78. Gubarve, Vitali Georgievich: Kingdom of Crooked Mirrors (1951, USSR)
  79. Taylor, Sydney: All-of-a-Kind Family (1951, U.S.)
  80. Norton, Mary: The Borrowers (1952, England)*
  81. Green, Roger Lancelyn: King Arthur and His Knights of the Round Table (1953, England)
  82. Green, Roger Lancelyn: The Adventures of Robin Hood (1956, England)
  83. Sutcliff, Rosemary: The Eagle of the Ninth (1954, England)
  84. Boston, L. M.: The Children of Green Knowe (1954, England)
  85. DeJong, Meindertt: The Wheel on the School (1955, Dutch-U.S.)

* Indicates a reread.
† Published in the U.S. since 1880 as a single volume titled Little Women
‡ A recent sequel to The Wind in the Willows
∞ Contains Winnie-the-Pooh and The House at Pooh Corner
^ Nonfiction
§ I hope to read in Spanish
¤ I hope to read in Italian

7 thoughts on “Classics of Children’s Literature: The Project!”

  1. I know what you mean. I’m in the middle of my senior year at university, and work part-time, and still want to spend time with friends and family. It turns out I was only able to read 2 children’s books for the challenge, but that was 2 more than I would have read otherwise so I was very pleased with myself. We do what we can!

    1. Oh for more time! The hard part is deciding what to let go and what to try to actually get done. I’m happy to hear that the challenge was successful for you. Hope you have time for more fun reading!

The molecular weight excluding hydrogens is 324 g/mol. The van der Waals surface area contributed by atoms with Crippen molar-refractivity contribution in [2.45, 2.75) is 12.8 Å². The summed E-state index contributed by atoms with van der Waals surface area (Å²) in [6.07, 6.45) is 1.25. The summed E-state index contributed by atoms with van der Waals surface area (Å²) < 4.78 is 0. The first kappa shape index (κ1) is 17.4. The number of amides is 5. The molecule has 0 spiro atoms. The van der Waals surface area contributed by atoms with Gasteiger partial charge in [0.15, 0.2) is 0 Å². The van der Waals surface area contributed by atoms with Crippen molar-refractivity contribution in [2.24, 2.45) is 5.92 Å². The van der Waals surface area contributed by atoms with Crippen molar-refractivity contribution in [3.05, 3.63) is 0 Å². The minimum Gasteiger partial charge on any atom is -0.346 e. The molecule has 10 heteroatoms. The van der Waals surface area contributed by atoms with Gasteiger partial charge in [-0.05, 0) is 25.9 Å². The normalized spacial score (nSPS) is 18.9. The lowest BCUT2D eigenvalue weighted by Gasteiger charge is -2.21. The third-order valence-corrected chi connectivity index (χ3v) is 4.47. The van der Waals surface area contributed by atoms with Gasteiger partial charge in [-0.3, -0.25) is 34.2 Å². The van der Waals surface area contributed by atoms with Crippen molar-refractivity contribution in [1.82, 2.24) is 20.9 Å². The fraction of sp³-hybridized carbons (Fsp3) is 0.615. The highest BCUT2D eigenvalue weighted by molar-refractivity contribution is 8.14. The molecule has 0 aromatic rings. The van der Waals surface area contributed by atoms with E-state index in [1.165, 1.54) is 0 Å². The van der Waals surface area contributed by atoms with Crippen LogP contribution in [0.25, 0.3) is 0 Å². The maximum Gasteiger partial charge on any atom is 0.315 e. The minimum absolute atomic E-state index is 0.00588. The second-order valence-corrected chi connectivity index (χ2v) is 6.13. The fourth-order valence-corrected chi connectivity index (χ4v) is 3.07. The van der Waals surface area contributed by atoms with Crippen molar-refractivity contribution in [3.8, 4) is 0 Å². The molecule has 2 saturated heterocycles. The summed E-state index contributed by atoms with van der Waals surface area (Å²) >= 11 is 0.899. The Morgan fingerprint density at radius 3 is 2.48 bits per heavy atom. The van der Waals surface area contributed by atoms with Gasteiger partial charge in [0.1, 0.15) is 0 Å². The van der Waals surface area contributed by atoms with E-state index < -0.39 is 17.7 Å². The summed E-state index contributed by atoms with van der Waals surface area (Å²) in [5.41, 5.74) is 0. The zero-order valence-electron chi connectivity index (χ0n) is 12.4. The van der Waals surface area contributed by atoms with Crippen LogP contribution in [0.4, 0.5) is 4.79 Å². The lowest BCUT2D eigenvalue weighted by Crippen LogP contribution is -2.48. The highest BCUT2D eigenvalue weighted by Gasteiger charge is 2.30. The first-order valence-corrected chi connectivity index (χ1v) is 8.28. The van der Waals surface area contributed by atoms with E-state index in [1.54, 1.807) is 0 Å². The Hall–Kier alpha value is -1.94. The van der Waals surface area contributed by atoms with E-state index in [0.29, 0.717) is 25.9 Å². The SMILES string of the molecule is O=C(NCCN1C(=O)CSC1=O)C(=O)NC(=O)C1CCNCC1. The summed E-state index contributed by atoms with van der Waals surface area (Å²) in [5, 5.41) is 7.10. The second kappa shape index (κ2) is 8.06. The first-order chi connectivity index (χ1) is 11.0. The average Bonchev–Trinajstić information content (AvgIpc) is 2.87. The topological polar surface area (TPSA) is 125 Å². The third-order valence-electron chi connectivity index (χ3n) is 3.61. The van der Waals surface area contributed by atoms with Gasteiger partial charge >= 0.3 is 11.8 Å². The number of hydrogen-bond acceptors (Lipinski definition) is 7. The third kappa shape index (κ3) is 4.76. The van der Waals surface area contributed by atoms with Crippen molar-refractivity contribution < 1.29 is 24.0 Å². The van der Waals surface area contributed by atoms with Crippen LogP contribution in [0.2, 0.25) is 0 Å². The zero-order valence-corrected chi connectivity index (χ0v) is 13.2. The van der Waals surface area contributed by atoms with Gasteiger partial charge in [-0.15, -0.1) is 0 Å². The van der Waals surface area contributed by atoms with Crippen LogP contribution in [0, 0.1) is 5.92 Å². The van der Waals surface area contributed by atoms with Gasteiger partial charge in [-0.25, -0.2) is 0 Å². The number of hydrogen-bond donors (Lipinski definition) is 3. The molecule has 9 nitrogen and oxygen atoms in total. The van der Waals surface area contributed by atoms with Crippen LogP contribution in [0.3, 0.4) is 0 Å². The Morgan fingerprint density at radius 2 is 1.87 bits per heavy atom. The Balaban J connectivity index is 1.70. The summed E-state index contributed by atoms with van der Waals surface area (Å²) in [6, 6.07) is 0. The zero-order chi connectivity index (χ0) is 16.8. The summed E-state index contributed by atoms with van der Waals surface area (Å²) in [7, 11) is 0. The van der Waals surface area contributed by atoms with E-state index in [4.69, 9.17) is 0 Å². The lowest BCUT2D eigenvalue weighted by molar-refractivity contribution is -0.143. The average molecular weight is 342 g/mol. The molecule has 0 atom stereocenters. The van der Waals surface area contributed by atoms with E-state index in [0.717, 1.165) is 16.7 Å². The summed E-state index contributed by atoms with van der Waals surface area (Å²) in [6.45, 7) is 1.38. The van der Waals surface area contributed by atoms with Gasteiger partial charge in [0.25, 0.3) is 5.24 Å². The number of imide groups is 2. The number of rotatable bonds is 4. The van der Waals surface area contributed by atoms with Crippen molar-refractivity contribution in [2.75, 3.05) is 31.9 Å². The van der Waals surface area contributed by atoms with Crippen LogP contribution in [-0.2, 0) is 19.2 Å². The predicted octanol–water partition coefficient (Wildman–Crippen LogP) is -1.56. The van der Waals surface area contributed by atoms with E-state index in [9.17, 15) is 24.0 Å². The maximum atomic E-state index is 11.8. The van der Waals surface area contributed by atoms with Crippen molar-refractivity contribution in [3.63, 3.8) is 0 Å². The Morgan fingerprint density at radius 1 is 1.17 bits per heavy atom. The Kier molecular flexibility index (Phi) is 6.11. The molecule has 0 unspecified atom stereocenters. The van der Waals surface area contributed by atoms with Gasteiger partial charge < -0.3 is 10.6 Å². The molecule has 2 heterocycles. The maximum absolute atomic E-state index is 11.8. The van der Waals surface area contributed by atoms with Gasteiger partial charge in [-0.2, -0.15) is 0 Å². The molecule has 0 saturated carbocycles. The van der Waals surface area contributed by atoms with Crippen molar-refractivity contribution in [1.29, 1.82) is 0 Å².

2. Fantastic list! I’m quite intrigued by the Ruskin. One of my MA tutors is a Ruskin fanatic, yet I’ve never read him. Since I’ll hazard a guess you’ll make it to him before I do, I’m very much looking forward to your thoughts on this.

    And congratulations again on the new job. It sounds like it’s a great fit for you, despite the inconvenient commute. You certainly settled in much faster than I did. Jealous. 😉

    1. Thank you! I don’t know a thing about Ruskin, so that will be interesting to get to.

      The greatest inconvenience at the moment is all this darn snow we’ve been having. Ugh! (And the gas prices. Double ugh.) I’m hoping for spring soon–I think that alone will make it feel like I have more time. It’s nice that what I’m doing at the new job is very similar to the old job, so that makes it easier to settle into.

  3. Excellent list! I look forward to reading your impressions of these books as you go through them. And I’m very pleased to see that you’re enjoying the new job – despite the transport issues.

    1. Thank you, Caro! I’m looking forward to all these books. I keep eying the weather report thinking that one of these days it HAS to stop snowing, right? Ah, the problem of living in a region with seasons!